Giles Aspinall, a Millennium Volunteers co-ordinator in Wiltshire, says many of the volunteers he recruits for the British Trust for Conservation Volunteers (BTCV) come from socially-excluded backgrounds. He says volunteering for a conservation project gives young people who may have difficulty fitting into the community the chance to do something constructive.

"It's an easy step between doing nothing and going back to work. If they have had a tough time and they come out for the day and someone acknowledges what they've done and says 'thanks' they really thrive on it,

he says.

Groundwork, an environmental regeneration charity with branches across the country and hundreds of young volunteers working in their communities, does not use the term "volunteering". It feels that young people are put off by the word. The charity chooses to market volunteering to young people through promoting the activities themselves, rather than the idea of giving time.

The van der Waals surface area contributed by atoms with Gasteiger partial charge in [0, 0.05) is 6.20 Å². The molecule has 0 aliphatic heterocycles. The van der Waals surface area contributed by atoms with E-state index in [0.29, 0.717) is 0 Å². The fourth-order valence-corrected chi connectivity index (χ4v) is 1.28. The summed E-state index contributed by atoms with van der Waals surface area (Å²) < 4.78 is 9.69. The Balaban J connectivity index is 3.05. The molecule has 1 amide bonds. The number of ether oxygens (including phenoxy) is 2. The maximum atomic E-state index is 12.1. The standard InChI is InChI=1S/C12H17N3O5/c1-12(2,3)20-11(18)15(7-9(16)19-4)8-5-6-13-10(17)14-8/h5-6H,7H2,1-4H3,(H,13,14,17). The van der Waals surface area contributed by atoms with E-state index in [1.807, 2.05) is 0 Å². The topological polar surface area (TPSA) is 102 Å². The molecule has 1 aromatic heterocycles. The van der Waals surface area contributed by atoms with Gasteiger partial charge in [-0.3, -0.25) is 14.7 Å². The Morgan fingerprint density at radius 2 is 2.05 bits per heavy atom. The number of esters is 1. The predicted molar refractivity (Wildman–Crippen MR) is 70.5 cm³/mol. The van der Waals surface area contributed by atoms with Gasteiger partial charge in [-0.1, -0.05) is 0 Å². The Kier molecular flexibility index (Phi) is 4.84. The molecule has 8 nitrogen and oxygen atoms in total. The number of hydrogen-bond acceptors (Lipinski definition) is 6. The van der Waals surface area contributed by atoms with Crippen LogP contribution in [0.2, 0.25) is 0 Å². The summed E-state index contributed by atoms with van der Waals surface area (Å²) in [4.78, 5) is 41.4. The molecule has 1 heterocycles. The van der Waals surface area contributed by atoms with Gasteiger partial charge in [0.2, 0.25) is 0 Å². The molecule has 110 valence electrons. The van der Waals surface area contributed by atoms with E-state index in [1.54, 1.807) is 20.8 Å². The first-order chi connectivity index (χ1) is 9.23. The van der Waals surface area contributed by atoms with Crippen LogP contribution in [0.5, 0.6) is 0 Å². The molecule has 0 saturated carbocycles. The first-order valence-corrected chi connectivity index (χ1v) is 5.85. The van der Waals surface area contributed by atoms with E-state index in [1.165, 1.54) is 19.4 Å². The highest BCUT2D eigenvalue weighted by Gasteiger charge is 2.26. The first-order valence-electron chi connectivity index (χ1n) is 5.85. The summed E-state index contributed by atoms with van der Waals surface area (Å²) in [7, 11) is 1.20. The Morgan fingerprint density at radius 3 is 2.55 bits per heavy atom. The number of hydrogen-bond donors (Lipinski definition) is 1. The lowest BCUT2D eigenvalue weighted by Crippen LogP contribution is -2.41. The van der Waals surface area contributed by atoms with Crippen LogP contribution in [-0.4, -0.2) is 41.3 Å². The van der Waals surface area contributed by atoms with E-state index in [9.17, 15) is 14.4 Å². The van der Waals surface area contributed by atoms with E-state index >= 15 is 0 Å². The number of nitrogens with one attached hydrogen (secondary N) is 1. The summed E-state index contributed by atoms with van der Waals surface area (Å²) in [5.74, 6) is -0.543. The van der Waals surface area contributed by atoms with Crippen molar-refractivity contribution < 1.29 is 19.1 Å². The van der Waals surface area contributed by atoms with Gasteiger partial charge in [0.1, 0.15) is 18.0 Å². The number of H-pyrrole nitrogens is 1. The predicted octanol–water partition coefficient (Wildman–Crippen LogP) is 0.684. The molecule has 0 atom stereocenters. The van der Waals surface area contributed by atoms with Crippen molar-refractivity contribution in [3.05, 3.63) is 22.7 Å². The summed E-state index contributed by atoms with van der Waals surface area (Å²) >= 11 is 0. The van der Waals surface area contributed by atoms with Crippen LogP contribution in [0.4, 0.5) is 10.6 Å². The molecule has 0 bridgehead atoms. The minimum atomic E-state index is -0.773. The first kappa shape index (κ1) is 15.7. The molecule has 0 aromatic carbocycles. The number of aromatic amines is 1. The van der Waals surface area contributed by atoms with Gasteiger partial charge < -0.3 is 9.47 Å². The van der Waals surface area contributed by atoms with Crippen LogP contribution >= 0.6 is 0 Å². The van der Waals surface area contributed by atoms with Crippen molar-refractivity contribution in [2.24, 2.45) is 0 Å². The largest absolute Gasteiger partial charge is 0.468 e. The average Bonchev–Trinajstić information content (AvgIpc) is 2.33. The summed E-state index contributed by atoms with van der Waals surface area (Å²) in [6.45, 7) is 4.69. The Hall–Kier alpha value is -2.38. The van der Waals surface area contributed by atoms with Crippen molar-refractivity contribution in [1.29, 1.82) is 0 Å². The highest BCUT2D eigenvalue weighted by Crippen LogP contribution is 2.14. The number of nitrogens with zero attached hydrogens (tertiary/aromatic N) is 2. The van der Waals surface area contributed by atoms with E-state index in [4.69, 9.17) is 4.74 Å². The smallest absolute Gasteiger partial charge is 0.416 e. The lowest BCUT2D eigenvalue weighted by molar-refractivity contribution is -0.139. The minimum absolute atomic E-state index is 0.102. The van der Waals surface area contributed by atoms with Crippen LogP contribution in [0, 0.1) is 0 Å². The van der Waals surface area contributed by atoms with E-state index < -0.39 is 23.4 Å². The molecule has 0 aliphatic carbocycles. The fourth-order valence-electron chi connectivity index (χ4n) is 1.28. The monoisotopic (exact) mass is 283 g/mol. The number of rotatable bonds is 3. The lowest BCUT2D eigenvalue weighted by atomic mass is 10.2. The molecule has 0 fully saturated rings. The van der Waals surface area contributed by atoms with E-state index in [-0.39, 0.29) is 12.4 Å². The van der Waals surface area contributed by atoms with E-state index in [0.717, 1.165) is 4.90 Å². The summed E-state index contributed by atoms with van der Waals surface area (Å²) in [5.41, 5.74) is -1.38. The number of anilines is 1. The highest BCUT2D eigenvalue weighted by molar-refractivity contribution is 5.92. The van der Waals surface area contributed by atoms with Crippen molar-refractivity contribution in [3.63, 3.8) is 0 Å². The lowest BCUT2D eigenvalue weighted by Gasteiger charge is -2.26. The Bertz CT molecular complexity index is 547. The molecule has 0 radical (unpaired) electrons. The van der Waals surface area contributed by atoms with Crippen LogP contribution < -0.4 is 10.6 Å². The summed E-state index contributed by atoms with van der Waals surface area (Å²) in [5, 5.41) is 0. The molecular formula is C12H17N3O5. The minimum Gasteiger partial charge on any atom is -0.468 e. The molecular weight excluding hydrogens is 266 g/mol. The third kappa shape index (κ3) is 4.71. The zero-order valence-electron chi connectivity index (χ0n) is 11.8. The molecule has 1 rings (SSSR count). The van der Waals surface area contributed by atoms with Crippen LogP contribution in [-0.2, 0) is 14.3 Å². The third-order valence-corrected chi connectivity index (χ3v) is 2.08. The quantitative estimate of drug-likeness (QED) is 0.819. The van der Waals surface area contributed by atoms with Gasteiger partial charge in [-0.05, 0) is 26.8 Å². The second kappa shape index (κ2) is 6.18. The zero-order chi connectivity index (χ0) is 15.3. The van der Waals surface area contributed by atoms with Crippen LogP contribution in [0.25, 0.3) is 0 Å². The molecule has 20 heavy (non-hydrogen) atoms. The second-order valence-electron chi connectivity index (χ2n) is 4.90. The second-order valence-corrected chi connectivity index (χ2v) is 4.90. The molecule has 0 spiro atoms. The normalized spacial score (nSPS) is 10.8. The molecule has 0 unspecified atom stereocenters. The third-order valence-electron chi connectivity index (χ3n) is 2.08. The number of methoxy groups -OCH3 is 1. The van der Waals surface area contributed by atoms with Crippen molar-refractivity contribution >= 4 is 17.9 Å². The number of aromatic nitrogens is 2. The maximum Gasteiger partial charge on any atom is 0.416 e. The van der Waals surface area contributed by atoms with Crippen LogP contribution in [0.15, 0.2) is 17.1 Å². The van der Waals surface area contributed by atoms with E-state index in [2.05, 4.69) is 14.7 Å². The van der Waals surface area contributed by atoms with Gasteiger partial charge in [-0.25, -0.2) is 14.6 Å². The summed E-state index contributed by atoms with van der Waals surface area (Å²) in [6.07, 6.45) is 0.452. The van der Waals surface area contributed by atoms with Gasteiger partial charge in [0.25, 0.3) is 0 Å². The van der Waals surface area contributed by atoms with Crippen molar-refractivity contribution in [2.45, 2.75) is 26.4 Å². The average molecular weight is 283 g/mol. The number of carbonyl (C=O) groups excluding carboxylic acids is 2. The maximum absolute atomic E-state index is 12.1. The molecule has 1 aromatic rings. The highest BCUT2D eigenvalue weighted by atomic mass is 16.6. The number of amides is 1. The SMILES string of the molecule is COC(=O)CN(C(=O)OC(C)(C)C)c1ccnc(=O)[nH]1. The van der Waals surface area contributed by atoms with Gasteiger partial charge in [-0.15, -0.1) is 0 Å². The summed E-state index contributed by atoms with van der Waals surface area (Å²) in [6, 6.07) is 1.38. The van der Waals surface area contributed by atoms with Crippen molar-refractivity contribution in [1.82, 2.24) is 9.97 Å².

Groundwork's national programmes manager Yvonne Gilligan says: "Some organisations have the specific aim of encouraging people to volunteer. Our ethos isn't about volunteering, it's about community. We're about things that may have an effect on the volunteers' lives.

Activities young people get involved with may include turning around a run-down park, or creating an area for young people to hang out in.

The Institute of Volunteering Research has been involved in assessing the effect of Millennium Volunteers. Justin Davis Smith, director of the centre, agrees that many young people are turned off by the word "volunteer".

"Often they didn't see what they were doing as volunteering,

he says.

"They see volunteering as meals on wheels or working in a charity shop. They think of what they do as activism or participation."